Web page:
Artists and the Practice of Agriculture
Politics and Aesthetics of Food Sovereignty in Art since 1960
- Available for pre-order on June 16, 2023. Item will ship after July 7, 2023
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Artists and the Practice of Agriculture maps out examples of artistic practices that engage with the aesthetics and politics of gathering food, growing edible and medicinal plants, and interacting with non-human collaborators. In the hands of contemporary artists, farming and foraging become forms of visual and material language that convey personal and political meanings.
This book provides a critical analysis of artistic practices that model alternative food systems. It presents rich academic insights as well as 16 conversations with practicing artists. The volume addresses pressing issues, such as the interconnectedness of human and other-than-human beings, the weight of industrial agriculture, the legacy of colonialism, and the promise of place-based and embodied pedagogies. Through participatory projects, the artists discussed here reflect on the links between past histories, present challenges, and future solutions for the food sovereignty of local and networked communities.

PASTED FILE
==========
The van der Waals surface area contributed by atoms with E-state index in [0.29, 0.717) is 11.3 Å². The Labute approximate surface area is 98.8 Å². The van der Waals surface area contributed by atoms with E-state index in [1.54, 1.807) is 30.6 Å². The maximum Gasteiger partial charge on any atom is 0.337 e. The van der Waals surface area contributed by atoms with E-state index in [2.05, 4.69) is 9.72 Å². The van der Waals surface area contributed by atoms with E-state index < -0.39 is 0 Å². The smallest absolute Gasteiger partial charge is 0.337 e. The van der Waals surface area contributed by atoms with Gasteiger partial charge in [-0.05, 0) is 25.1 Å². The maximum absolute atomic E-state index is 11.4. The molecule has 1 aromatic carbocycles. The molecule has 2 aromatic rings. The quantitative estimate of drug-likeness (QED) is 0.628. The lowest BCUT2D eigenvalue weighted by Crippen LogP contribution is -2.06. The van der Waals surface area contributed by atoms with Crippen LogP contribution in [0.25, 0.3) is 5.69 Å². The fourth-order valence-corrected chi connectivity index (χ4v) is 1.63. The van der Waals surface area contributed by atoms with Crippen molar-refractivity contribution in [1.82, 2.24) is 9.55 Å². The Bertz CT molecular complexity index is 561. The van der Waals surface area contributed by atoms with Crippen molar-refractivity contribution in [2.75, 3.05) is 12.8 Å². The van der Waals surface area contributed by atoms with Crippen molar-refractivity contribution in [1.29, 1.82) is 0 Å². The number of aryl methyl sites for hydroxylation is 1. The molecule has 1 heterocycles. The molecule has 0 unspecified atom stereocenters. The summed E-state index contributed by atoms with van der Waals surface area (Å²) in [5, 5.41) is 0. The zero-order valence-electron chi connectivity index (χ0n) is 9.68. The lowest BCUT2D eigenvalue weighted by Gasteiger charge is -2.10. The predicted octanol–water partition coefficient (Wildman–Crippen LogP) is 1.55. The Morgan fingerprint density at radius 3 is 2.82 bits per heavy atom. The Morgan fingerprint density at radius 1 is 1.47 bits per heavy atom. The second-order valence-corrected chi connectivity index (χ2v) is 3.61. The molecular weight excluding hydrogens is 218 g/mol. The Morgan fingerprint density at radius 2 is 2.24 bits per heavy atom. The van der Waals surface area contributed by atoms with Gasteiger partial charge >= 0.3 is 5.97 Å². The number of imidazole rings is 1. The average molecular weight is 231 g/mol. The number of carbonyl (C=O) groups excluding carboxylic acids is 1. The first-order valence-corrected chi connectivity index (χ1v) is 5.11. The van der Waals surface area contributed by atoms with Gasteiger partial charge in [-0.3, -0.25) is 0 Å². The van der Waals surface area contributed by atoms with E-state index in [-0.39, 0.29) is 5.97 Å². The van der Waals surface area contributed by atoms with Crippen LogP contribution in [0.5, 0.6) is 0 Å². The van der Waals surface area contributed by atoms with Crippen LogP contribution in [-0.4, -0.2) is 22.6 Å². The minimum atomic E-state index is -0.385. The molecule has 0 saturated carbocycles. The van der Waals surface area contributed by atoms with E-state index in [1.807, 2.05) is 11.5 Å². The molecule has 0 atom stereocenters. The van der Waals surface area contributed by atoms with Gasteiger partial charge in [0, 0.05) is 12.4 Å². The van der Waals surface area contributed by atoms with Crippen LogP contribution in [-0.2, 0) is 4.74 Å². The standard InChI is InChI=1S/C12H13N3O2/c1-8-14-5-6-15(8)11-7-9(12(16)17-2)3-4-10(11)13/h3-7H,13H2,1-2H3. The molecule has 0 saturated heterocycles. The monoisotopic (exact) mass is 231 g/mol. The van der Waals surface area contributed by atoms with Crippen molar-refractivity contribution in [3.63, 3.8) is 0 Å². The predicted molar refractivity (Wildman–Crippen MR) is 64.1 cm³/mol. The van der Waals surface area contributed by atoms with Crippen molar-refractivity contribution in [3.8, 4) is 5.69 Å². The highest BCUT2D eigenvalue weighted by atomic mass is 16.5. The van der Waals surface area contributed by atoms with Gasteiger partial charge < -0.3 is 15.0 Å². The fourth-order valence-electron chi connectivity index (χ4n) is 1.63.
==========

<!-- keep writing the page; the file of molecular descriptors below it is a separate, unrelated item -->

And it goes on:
The book is an easy-to-navigate resource for readers interested in food studies, visual and material cultures, contemporary art, ecocriticism, and the environmental humanities.
Table of Contents
Framing the field. An Introduction.
The matter of Artists and the Practice of Agriculture.
The Visual and Material Language of Agriculture as Art. The Example of Hunger by Ghada Amer.
Contributions, Scope, and Disciplinary Perspective of This Book.
Chapters’ Overview, Author Positionality, and Writing Process.
Chapter 1: Experiences of Human and Other-Than-Human Interconnection through Agriculture in Contemporary Art.
Preparing the Terrain: Historical Contexts and Theoretical Lens
Becoming Plant: Giuseppe Penone.
Energy Flows and Non-Hierarchical Interactions. Bonnie Ora Sherk.
The Healing and Spiritual Power of Agriculture: Joseph Beuys.
Agricultural Knowledges and Economies: Global Tools and Gianfranco Baruchello.
Fluidity against Binaries: Fritz Haeg
Beyond Utopia: Adaptation and Community for Kamin Lertchaiprasert and Rirkrit Tiravanija, and Artist as Family
Place-Based Knowledges and Interconnectedness in Contemporary Indigenous Art: Jolene Rickard and Elizabeth James Perry
Conversation with Bonnie Ora Sherk
Conversation with Fritz Haeg
Conversation with Artist as Family (Meg Ulman and Patrick Jones)
Conversation with Jolene Rickard
Chapter 2: Confronting Technology in the Field. Reimagining Agriculture for Food Sovereignty and Environmental Remediation.
Dialectics, Tautology, and Paradox: Agnes Denes.
DIY Technology and the Power of Agribusiness: Critical Art Ensemble.
Biopolitics, Biopiracy, and Sexuality: Ines Doujak.
The Agency of Plants: Li Shan, Natalie Doonan, and Maria Thereza Alves.
Climate Change Adaptation, Historical Technologies, and Gardens: The Harrisons and Nida Sinnokrot.